Whether you are a first-time home buyer or are looking to refinance a home you already own, your goal is probably to find the best mortgage rate and lowest fees on your new loan.

 

You also get to choose the type of mortgage company you want to work with. The mortgage industry offers two main options for loan originators.

  1. Direct lenders, which are primarily banks, credit unions, and some mortgage companies. These are financial institutions that originate, process, underwrite and fund loans themselves.
  2. Mortgage Brokers that work with a portfolio of wholesale lenders. They usually originate and process loans, but they do not underwrite and fund the loans.

 

There are advantages and disadvantages to each option. Direct lenders are typically large organizations with much higher overhead than mortgage brokers.  Their higher operating costs means they require higher loan fees to operate profitably.

 

Direct lenders have a more limited offering of mortgage products, so they may not meet the needs of certain customers.  This is especially important for self-employed borrowers, or borrowers with small down payments and/or less than perfect credit.  On the upside, direct lenders usually provide the fastest turnaround time for funding, since they manage the entire loan process in-house.  If you are in a rush to close a loan, this can be a major advantage.

 

Mortgage brokers have lower overhead than direct lenders, which means they can charge lower fees to originate loans.  They also have the greatest flexibility in matching borrowers with the best loan programs to meet their needs, since they have a portfolio of lenders and loan packages to choose from.  However, since mortgage brokers do not directly control the underwriting process of the lender, they may not be able to move your loan through the process as quickly as a direct lender.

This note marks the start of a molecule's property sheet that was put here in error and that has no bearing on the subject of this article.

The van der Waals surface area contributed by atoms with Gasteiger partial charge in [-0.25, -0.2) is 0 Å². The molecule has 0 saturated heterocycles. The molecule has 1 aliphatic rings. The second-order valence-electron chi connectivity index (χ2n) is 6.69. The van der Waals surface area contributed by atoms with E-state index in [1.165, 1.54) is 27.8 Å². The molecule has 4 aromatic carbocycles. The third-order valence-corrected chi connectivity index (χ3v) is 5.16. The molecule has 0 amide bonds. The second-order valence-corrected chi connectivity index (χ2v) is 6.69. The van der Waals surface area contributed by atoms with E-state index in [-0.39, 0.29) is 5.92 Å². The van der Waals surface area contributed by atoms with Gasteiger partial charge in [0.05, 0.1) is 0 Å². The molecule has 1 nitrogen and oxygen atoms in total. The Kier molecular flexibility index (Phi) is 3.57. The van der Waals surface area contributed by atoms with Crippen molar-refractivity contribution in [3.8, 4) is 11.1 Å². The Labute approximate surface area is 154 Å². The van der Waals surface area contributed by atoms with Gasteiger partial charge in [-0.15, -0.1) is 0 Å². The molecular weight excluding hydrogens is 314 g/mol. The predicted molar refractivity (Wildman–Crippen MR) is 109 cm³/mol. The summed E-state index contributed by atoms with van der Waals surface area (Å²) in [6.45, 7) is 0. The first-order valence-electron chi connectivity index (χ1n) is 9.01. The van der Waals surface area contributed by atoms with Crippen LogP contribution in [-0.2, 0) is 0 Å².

(NOTE TO THE READER: Be cautious about claims of “zero closing costs”.  As the saying goes, there is no such thing as a free lunch.  Typically, these fees are added to the balance of the loan, and/or increase the annual percentage rate of the loan, so borrowers end up repaying the fees, plus interest, but it is hidden within the structure of the loan.)

 

In Summary

Mortgage brokers have greater loan package flexibility and generally lower fees and rates.  Direct lenders usually have loan packages that work well with highly qualified borrowers and generally close loans faster.  Basically, flexibility and low fees vs. faster completion.

 

There is no set rule about whether you should choose a direct lender or a mortgage broker to originate your loan.  It really comes down to what is most important for each borrower.  What impacts your mortgage rate the most are your personal qualifications… Credit score, down payment, employment/income, loan amount, and type/location of the property.  No matter which lending option you choose, we strongly recommend that you work with a qualified financial specialist that you trust.